America’s national parks were established to preserve our country’s greatest collection of natural, historic, and cultural treasures. The same national parks are today home to many of America’s most iconic wildlife.

Our team at DTN supports wildlife conservation efforts and have has had the good fortune of exploring many of the places these beautiful creatures call home. We’ve compiled a handful of our favorite iconic American wildlife picks and where you can best spot them on your next road trip:

American Bald Eagle

Bald Eagle Fishing

Via Jason Mrachina on Flickr

At the top of our list is the bird that adorns our national emblem, currency and official presidential seal. Though eagle populations have faced a steady decline due to hunting, accidental poisoning and habitat destruction, the species has made a significant recovery over the last few decades. In June 2007, The Department of Interior took the American Bald Eagle off the endangered species list. Today, the magnificent bald eagle can be found throughout the continental U.S. and Alaska.


American Alligator

Photograph by Anne Keiser, National Geographic

American alligators reside nearly exclusively in freshwater rivers, lakes, swamps, and marshes throughout the southeastern United States. These lizard-like reptiles primarily call states like Florida, Georgia and Louisiana their home, but can be found in other swampy regions as well. The gigantic reptiles can exceed 10 feet in length, can reach 1,000 pounds and can live to be more than 50 years old. The species, scientists say, managed to avoid extinction 65 million years ago when their prehistoric contemporaries, the dinosaurs, died off.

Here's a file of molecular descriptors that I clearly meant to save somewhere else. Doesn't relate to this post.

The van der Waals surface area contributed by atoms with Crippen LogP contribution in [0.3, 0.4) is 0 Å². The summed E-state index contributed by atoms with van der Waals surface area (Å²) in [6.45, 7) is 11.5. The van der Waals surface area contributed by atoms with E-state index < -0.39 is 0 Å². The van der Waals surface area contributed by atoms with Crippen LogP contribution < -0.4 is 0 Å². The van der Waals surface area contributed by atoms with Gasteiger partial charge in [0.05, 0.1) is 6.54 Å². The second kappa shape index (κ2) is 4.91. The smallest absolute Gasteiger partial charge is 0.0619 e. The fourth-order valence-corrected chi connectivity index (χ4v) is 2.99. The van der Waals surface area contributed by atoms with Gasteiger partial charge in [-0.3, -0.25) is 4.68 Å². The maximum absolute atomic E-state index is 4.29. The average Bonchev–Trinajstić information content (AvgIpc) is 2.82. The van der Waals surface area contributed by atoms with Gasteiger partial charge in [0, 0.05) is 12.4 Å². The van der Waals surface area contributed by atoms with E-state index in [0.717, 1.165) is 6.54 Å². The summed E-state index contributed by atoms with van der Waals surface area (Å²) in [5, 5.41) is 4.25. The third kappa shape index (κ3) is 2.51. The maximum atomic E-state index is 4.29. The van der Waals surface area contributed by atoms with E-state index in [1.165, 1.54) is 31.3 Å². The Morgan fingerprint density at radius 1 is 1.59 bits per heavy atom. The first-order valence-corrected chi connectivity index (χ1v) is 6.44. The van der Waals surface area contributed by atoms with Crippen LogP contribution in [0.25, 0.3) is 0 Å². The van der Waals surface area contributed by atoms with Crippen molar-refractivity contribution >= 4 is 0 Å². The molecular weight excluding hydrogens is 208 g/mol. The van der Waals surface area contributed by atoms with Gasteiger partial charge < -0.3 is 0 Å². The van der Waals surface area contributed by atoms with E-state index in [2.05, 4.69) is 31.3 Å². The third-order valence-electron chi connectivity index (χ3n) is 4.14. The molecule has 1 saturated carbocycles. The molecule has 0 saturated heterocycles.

California Condor

California Condor

Via Scott Flaherty (USFWS), Flickr

The population of California condors has dramatically declined in the 20th century due to poachinglead poisoning, and habitat destruction. Though its name became nearly synonymous with “endangered species” in the 1990s, the California condor is making a comeback. Despite progress, only a few hundred birds remain in the wild.  According to the National Park Service, as of June 2014, there are only 439 condors alive today.



The Florida Manatee is also known as the sea cow, but you won’t hear any mooing from these gentle giants. Manatees are typically found in shallow coastal areas and rivers where they feed on sea grass, mangrove leaves, and algae. As an endangered species, the manatee population remains threatened due to boats, hazardous waste and cold weather, but continue to cruise the canals and waterways of Florida.

Polar Bear

Polar Bear

They may seem cute and cuddly, but it is best to enjoy the polar bear’s beauty from afar. These furry giants have strong jaws and a craving for mammals—seals are their favorite snack. Polar bears, the largest land-dwelling carnivores on earth, love cold weather, and chill primarily in artic areas where temperatures can plunge to -50º F. In the last few decades, polar bears have gained notoriety as a species detrimentally impacted by the effects of climate change.

What’s your favorite American wildlife? Let us know in the comments below!